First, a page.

The article raises three flaws with the concept of bone quality. Firstly, there is only a poor link between bone mineral density (BMD) and fragility fractures with less than half of fragility fractures occurring in people with the World Health Organization's definition of osteoporosis. Secondly, the concept of BMD is too imprecise to define bone quality as it provides an overall picture of bone density because there is no accounting for structural changes such as porosity and trabecular thickness. Finally, the overall concept of bone quality is criticised as it incorporates many other indices for bone fragility (non-BMD) without established a unit of measurement or a definition of "good" and "bad" scores.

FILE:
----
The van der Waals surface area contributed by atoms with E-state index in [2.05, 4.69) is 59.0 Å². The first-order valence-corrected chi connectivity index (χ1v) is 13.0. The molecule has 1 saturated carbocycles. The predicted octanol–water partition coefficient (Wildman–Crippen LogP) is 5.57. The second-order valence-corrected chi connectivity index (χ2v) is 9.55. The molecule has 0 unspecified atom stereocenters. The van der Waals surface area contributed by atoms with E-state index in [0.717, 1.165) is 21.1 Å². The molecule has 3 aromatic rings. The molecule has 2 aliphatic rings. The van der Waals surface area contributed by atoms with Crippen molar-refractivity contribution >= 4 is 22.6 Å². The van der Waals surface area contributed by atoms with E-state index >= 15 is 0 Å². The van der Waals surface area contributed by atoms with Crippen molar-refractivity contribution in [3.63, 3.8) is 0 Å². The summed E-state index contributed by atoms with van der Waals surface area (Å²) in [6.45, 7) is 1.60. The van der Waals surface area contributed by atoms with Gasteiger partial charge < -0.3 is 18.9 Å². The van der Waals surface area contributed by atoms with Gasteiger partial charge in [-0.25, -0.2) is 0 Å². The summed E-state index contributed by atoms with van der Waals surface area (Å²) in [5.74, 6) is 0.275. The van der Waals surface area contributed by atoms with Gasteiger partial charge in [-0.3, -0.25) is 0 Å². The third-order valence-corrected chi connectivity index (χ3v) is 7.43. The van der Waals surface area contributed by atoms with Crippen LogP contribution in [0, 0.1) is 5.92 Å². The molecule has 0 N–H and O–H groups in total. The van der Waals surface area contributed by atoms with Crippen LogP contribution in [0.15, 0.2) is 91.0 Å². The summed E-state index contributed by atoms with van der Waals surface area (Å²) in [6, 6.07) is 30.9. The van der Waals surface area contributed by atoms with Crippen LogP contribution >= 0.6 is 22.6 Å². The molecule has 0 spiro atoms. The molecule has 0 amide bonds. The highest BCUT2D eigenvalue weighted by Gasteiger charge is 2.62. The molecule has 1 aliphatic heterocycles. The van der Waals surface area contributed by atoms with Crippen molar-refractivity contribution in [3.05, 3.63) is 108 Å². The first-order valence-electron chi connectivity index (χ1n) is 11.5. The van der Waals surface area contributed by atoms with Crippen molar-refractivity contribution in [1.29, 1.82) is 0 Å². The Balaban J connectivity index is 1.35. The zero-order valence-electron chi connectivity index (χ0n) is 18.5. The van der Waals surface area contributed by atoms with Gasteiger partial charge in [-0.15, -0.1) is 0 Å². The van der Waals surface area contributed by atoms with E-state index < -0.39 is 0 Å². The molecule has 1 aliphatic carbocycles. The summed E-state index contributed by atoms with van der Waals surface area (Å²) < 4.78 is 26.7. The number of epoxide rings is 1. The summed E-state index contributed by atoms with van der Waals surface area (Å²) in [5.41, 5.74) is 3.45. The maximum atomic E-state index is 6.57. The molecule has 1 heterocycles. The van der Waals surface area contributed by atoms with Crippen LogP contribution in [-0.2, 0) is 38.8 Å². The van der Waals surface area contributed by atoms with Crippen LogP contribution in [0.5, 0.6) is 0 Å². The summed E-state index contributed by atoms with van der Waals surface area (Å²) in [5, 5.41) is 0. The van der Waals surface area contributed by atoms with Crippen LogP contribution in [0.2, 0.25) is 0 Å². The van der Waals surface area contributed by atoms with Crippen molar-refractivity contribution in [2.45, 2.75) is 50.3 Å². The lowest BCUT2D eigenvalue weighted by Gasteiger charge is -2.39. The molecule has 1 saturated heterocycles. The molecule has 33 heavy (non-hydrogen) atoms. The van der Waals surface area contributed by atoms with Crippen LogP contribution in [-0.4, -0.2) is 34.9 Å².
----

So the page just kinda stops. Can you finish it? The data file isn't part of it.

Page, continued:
The National Institute of Health and Clinical Excellence (NICE) are expected to publish guidelines on the primary prevention and secondary prevention of osteoporotic fragility fractures in August 2007.
Action: Clinicians should continue to implement the existing NICE guideline on secondary prevention of osteoporotic fractures. It would also be prudent to avoid initiating treatments based solely upon BMD scores until NICE publish the new guidelines in August.